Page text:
Last week was Comic Con, and for the third year in a row,
the Hive Overmind Discover Magazine sent me along to be on a panel. Every year we do a variation on discussing the science of science fiction, and this year we focused on its abuse. We asked our panelists (Jaime Paglia [Eureka], Kevin Grazier [science advisor for Eureka and Battlestar Galactica], Zack Stentz [Fringe, Thor], and Sean Carroll [cosmologist and DM blogger]) to pick examples of good and bad science in the movies.
The results? Well, watch for yourself:
A couple of notes:
- The panel was a bit short. The panels in the room had been running long all day, and the Comic Con Powers That Be were pressuring me to end the panel really early. Sticking it to The Man is one of my favorite things to do, so I let it run almost to the full length.
To more meaty matters: Zack brought up the point that science is important, and important to get right, but not at the cost of the story. This may surprise you, but I agree. As I said in my opening comments, I was inspired as a kid by some shows that abused science in a pretty awful way. But the science itself wasn't the key thing, it was just that science and scientists were there. And in many cases, they were the key characters, figuring out what was going on. Spock, Victor Bergman, and many others were my heroes.
Of course, I hate it when science is flogged to death in movies, like in "Armageddon", "The Core", and a gazillion others, but even then it can still inspire someone. I'd rather it were treated with respect, as it was in "Deep Impact", or even "Iron Man". That's when it really can come alive for kids, and even adults.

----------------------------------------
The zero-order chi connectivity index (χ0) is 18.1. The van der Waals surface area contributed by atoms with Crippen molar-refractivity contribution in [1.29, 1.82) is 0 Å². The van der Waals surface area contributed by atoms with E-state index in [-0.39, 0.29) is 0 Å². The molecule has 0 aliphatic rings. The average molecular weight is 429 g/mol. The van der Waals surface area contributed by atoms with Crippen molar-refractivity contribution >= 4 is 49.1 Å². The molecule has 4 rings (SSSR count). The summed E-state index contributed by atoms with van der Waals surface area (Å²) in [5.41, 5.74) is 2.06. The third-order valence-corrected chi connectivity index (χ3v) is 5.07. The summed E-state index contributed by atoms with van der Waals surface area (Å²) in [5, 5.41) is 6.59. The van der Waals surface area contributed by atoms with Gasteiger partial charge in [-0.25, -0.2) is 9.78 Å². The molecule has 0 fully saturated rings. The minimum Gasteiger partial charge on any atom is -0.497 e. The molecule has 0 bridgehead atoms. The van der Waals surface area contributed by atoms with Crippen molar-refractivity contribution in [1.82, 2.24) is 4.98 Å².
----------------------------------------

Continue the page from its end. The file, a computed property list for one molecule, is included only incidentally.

But the important thing to remember is that these are stories. Keeping the science accurate but screwing up the story makes for a bad movie or TV show. It's OK to mess up the science sometimes if it's necessary.
But only if it's necessary. Many times, accurate science can vastly improve a story, and that's the part of the aim of the Science and Entertainment exchange, which in part sponsored the panel. Writers can be very good at their craft, but they may be limited simply by not knowing all the possibilities the science of their story provides them. Nature is more clever than any of us, so I think that looking to the real science can inspire the writers. The more information they have about reality, the more likely they will see avenues and twists in the plot that would've been hidden otherwise.
That's why I like that producers are using more science advisors. They can always ignore the advice if they want, and that's OK. But sometimes it also provides a more entertaining story, too, and that's the most important thing of all.
Panelist Sean Carrol provides his own thoughts on this at Cosmic Variance.